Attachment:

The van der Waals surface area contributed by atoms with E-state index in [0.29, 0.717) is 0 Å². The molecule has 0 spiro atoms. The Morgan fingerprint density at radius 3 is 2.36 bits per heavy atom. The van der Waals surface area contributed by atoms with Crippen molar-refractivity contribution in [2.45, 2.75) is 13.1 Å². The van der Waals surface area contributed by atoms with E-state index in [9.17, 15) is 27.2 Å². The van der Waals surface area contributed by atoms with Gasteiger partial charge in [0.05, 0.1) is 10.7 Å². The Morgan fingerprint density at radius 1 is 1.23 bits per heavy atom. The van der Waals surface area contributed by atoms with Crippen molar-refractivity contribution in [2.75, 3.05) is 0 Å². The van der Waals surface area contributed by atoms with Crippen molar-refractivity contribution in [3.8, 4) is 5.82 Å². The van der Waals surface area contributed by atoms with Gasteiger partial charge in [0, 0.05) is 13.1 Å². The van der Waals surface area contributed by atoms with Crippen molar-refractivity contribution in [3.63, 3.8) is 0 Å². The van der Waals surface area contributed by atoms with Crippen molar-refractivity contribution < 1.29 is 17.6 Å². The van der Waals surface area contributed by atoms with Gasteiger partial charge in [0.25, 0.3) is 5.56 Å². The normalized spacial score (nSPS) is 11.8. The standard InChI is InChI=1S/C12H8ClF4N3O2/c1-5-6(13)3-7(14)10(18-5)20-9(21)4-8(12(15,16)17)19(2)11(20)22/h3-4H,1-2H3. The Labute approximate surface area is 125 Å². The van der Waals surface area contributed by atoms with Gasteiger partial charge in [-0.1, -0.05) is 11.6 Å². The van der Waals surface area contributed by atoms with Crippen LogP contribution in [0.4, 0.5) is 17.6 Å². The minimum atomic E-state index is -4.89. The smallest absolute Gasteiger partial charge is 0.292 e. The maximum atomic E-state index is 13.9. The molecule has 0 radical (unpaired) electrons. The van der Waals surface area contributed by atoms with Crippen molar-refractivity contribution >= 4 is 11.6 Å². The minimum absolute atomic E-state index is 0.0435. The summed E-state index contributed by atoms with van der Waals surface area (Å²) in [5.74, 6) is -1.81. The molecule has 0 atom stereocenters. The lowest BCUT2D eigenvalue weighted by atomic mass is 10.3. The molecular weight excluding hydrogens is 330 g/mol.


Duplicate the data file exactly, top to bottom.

The van der Waals surface area contributed by atoms with E-state index in [0.29, 0.717) is 0 Å². The molecule has 0 spiro atoms. The Morgan fingerprint density at radius 3 is 2.36 bits per heavy atom. The van der Waals surface area contributed by atoms with Crippen molar-refractivity contribution in [2.45, 2.75) is 13.1 Å². The van der Waals surface area contributed by atoms with E-state index in [9.17, 15) is 27.2 Å². The van der Waals surface area contributed by atoms with Gasteiger partial charge in [0.05, 0.1) is 10.7 Å². The Morgan fingerprint density at radius 1 is 1.23 bits per heavy atom. The van der Waals surface area contributed by atoms with Crippen molar-refractivity contribution in [2.75, 3.05) is 0 Å². The van der Waals surface area contributed by atoms with Crippen molar-refractivity contribution in [3.8, 4) is 5.82 Å². The van der Waals surface area contributed by atoms with Gasteiger partial charge in [0, 0.05) is 13.1 Å². The van der Waals surface area contributed by atoms with Crippen molar-refractivity contribution in [3.63, 3.8) is 0 Å². The van der Waals surface area contributed by atoms with Crippen molar-refractivity contribution < 1.29 is 17.6 Å². The van der Waals surface area contributed by atoms with Gasteiger partial charge in [0.25, 0.3) is 5.56 Å². The normalized spacial score (nSPS) is 11.8. The standard InChI is InChI=1S/C12H8ClF4N3O2/c1-5-6(13)3-7(14)10(18-5)20-9(21)4-8(12(15,16)17)19(2)11(20)22/h3-4H,1-2H3. The Labute approximate surface area is 125 Å². The van der Waals surface area contributed by atoms with Gasteiger partial charge in [-0.1, -0.05) is 11.6 Å². The van der Waals surface area contributed by atoms with Crippen LogP contribution in [0.4, 0.5) is 17.6 Å². The minimum atomic E-state index is -4.89. The smallest absolute Gasteiger partial charge is 0.292 e. The maximum atomic E-state index is 13.9. The molecule has 0 radical (unpaired) electrons. The van der Waals surface area contributed by atoms with Crippen molar-refractivity contribution >= 4 is 11.6 Å². The minimum absolute atomic E-state index is 0.0435. The summed E-state index contributed by atoms with van der Waals surface area (Å²) in [5.74, 6) is -1.81. The molecule has 0 atom stereocenters. The lowest BCUT2D eigenvalue weighted by atomic mass is 10.3. The molecular weight excluding hydrogens is 330 g/mol.